The interview with convicted rapist Mukesh Singh constitutes the reason for the ban – and the controversy within India, as many aren’t comfortable that a rapist has received a platform.

“A girl is more responsible for rape than a boy,” he declares defiantly. “When being raped, she shouldn’t fight back. She should just be silent and allow the rape. Then they’d have dropped her off after doing her, and only hit the boy.”

Still, Singh’s scared dark eyes and the lump in his throat belie his braggadocio: for here is a man who knows his fate, that he is to die either by state-sanctioned hanging or a “suicide” in his cell.

Still, Singh's scared dark eyes and the lump in his throat belie his braggadocio: for here is a man who knows his fate, that he is to die either by state-sanctioned hanging or a 'suicide' in his cell.

Extreme end of the spectrum

While Singh’s comments indicate he’s at the extreme end of the spectrum of victim-blaming views – and, more than likely mentally unstable – the sad reality is that India, despite pockets of progressive attitudes (such as those displayed in the film by Jyoti’s proud, grieving parents), remains conservative and with deeply entrenched views of women’s place in society. Whatever they might say externally, many Indians do, deep down, believe to some extent that women have the power to prevent rape, through their dress or behaviours.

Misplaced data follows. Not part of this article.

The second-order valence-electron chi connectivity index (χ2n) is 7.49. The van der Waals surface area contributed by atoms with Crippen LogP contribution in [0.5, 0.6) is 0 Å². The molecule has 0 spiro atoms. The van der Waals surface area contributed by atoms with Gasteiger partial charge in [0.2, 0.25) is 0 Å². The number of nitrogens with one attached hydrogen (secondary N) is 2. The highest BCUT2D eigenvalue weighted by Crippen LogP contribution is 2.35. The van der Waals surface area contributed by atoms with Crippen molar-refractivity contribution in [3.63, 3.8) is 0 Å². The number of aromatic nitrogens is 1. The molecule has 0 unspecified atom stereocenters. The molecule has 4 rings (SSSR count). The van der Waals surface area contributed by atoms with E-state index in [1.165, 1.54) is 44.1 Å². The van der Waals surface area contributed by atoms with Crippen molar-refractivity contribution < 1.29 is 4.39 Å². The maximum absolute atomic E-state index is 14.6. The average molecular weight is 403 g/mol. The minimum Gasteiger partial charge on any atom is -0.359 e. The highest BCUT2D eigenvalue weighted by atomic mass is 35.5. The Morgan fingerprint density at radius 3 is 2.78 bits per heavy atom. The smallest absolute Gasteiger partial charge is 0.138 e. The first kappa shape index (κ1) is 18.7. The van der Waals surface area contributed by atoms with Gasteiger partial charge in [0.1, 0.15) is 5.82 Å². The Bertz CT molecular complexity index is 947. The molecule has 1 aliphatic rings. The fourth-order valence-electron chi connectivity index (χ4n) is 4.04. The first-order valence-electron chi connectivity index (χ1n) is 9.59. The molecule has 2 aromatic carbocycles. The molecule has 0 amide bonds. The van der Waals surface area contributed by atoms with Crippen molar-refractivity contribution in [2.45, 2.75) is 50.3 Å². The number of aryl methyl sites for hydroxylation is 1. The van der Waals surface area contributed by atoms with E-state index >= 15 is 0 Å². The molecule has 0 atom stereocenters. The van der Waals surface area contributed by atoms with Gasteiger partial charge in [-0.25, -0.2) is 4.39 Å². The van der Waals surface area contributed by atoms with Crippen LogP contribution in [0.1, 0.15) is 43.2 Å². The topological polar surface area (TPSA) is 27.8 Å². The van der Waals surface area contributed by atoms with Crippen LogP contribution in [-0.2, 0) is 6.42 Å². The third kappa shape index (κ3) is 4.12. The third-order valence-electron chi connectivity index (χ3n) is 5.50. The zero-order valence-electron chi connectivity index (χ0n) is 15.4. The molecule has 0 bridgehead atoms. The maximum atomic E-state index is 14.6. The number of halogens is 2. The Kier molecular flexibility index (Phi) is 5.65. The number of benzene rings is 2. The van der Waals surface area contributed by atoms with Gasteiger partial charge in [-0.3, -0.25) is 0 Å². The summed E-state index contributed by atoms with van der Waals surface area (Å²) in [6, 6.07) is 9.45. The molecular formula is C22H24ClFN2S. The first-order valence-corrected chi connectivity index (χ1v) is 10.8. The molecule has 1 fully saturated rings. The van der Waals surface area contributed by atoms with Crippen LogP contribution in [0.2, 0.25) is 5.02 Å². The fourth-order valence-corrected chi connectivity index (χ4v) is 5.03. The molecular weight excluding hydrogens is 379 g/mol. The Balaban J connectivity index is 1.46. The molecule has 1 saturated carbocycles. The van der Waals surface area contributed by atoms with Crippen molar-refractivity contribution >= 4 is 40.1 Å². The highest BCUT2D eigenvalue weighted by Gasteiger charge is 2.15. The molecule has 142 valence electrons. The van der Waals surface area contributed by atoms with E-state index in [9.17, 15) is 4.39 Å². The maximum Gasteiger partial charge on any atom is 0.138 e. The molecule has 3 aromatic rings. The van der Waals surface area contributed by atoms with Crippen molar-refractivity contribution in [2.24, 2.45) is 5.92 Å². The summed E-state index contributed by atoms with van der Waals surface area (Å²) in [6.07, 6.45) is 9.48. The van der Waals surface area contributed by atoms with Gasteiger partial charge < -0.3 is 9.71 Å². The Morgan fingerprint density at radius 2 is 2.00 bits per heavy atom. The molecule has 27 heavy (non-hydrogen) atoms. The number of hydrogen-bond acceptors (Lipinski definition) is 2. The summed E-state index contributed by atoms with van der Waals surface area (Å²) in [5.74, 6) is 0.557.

Leading the charge with these medieval attitudes are Indian politicians.

“Rapes take place also because of a woman’s clothes, her behaviour and her presence at inappropriate places,” said Asha Mirje, a female politician from Maharastra state early last year.

“Just because India achieved freedom at midnight does not mean that women can venture out after dark. That woman should have thought twice before boarding the suspicious private bus that night. Though the incident was condemnable, she should also have behaved keeping in mind the situation,” said Botsa Satyanarayana, a politician from the southern state of Andhra Pradesh.

And this from the ever-pragmatic Finance Minister Arun Jaitley: “One small incident of rape in Delhi advertised world over is enough to cost us billions of dollars in terms of global tourism.”

While Jaitley’s latest budget, unveiled last weekend, included more money for the women’s safety fund installed by the previous government in the aftermath of the bus attack, a promise to set up 660 rape crisis centres across India has been slashed to 36, just one for each state. There’s the danger that, as the memory of the attack recedes, so too will the impetus to drive actual, real change.

And that’s why “India’s Daughter” is so important: it’s unlikely to win a Pulitzer, but it’s an absolutely vital cog in keeping the anger, the agitation and the debate alive.

Aarti Betigeri is an Australian journalist living in New Delhi. She contributes to a number of publications and broadcast outlets around the world, focusing on South Asian politics, business, development and society.

The views expressed in this article are the author’s own and do not necessarily reflect Al Jazeera’s editorial policy.